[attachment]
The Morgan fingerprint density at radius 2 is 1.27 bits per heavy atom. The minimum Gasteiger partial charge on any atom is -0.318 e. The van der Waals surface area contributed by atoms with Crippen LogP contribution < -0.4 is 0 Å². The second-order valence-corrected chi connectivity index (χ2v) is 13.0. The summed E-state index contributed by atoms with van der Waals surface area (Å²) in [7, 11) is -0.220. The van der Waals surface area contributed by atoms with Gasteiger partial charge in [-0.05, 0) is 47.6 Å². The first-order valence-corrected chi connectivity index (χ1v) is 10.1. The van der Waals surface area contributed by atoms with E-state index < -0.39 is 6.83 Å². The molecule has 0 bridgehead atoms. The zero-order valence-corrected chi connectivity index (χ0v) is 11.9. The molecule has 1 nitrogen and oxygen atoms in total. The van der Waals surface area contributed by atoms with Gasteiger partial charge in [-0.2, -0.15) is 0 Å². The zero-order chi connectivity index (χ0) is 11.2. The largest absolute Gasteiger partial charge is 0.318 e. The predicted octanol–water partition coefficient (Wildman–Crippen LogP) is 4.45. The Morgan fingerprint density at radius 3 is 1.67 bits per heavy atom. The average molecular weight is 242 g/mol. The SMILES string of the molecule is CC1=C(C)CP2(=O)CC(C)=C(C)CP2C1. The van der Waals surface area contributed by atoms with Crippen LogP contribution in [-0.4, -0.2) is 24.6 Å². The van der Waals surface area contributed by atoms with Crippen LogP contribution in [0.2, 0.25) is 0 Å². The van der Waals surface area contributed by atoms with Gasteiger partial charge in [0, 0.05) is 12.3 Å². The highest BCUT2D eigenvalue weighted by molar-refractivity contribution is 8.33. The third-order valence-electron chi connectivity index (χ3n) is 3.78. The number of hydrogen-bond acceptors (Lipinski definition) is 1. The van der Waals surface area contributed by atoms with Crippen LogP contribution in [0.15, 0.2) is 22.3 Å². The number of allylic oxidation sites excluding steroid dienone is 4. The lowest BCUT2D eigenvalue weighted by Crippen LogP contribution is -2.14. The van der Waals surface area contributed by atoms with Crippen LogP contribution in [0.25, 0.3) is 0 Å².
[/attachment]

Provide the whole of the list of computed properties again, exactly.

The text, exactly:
The Morgan fingerprint density at radius 2 is 1.27 bits per heavy atom. The minimum Gasteiger partial charge on any atom is -0.318 e. The van der Waals surface area contributed by atoms with Crippen LogP contribution < -0.4 is 0 Å². The second-order valence-corrected chi connectivity index (χ2v) is 13.0. The summed E-state index contributed by atoms with van der Waals surface area (Å²) in [7, 11) is -0.220. The van der Waals surface area contributed by atoms with Gasteiger partial charge in [-0.05, 0) is 47.6 Å². The first-order valence-corrected chi connectivity index (χ1v) is 10.1. The van der Waals surface area contributed by atoms with E-state index < -0.39 is 6.83 Å². The molecule has 0 bridgehead atoms. The zero-order valence-corrected chi connectivity index (χ0v) is 11.9. The molecule has 1 nitrogen and oxygen atoms in total. The van der Waals surface area contributed by atoms with Gasteiger partial charge in [-0.2, -0.15) is 0 Å². The zero-order chi connectivity index (χ0) is 11.2. The largest absolute Gasteiger partial charge is 0.318 e. The predicted octanol–water partition coefficient (Wildman–Crippen LogP) is 4.45. The Morgan fingerprint density at radius 3 is 1.67 bits per heavy atom. The average molecular weight is 242 g/mol. The SMILES string of the molecule is CC1=C(C)CP2(=O)CC(C)=C(C)CP2C1. The van der Waals surface area contributed by atoms with Crippen LogP contribution in [-0.4, -0.2) is 24.6 Å². The van der Waals surface area contributed by atoms with Crippen LogP contribution in [0.2, 0.25) is 0 Å². The van der Waals surface area contributed by atoms with Gasteiger partial charge in [0, 0.05) is 12.3 Å². The highest BCUT2D eigenvalue weighted by molar-refractivity contribution is 8.33. The third-order valence-electron chi connectivity index (χ3n) is 3.78. The number of hydrogen-bond acceptors (Lipinski definition) is 1. The van der Waals surface area contributed by atoms with Crippen LogP contribution in [0.15, 0.2) is 22.3 Å². The number of allylic oxidation sites excluding steroid dienone is 4. The lowest BCUT2D eigenvalue weighted by Crippen LogP contribution is -2.14. The van der Waals surface area contributed by atoms with Crippen LogP contribution in [0.25, 0.3) is 0 Å².